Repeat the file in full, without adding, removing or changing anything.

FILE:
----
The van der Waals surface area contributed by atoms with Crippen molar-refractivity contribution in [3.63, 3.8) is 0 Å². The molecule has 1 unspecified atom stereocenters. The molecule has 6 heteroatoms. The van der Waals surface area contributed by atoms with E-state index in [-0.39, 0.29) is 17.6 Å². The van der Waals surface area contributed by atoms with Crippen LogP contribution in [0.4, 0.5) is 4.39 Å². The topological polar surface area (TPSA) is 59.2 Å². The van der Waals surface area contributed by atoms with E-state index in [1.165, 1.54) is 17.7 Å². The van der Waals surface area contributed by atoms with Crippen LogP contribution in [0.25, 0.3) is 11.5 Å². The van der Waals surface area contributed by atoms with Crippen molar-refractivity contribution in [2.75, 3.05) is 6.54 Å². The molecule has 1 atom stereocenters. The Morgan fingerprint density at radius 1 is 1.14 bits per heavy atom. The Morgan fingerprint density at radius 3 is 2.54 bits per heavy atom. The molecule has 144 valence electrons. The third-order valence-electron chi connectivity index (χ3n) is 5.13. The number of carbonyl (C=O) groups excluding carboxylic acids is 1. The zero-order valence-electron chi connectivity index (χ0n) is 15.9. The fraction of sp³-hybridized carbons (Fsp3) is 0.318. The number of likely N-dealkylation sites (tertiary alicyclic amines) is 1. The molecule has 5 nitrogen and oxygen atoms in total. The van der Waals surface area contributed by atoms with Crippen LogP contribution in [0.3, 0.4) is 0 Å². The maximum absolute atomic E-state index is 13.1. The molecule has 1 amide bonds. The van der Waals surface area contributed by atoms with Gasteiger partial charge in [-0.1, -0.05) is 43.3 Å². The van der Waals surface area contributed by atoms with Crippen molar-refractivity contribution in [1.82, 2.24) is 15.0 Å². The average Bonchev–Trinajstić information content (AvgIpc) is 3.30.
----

The van der Waals surface area contributed by atoms with Crippen molar-refractivity contribution in [3.63, 3.8) is 0 Å². The molecule has 1 unspecified atom stereocenters. The molecule has 6 heteroatoms. The van der Waals surface area contributed by atoms with E-state index in [-0.39, 0.29) is 17.6 Å². The van der Waals surface area contributed by atoms with Crippen LogP contribution in [0.4, 0.5) is 4.39 Å². The topological polar surface area (TPSA) is 59.2 Å². The van der Waals surface area contributed by atoms with E-state index in [1.165, 1.54) is 17.7 Å². The van der Waals surface area contributed by atoms with Crippen LogP contribution in [0.25, 0.3) is 11.5 Å². The van der Waals surface area contributed by atoms with Crippen molar-refractivity contribution in [2.75, 3.05) is 6.54 Å². The molecule has 1 atom stereocenters. The Morgan fingerprint density at radius 1 is 1.14 bits per heavy atom. The Morgan fingerprint density at radius 3 is 2.54 bits per heavy atom. The molecule has 144 valence electrons. The third-order valence-electron chi connectivity index (χ3n) is 5.13. The number of carbonyl (C=O) groups excluding carboxylic acids is 1. The zero-order valence-electron chi connectivity index (χ0n) is 15.9. The fraction of sp³-hybridized carbons (Fsp3) is 0.318. The number of likely N-dealkylation sites (tertiary alicyclic amines) is 1. The molecule has 5 nitrogen and oxygen atoms in total. The van der Waals surface area contributed by atoms with Crippen LogP contribution in [0.3, 0.4) is 0 Å². The maximum absolute atomic E-state index is 13.1. The molecule has 1 amide bonds. The van der Waals surface area contributed by atoms with Gasteiger partial charge in [-0.1, -0.05) is 43.3 Å². The van der Waals surface area contributed by atoms with Crippen molar-refractivity contribution in [1.82, 2.24) is 15.0 Å². The average Bonchev–Trinajstić information content (AvgIpc) is 3.30.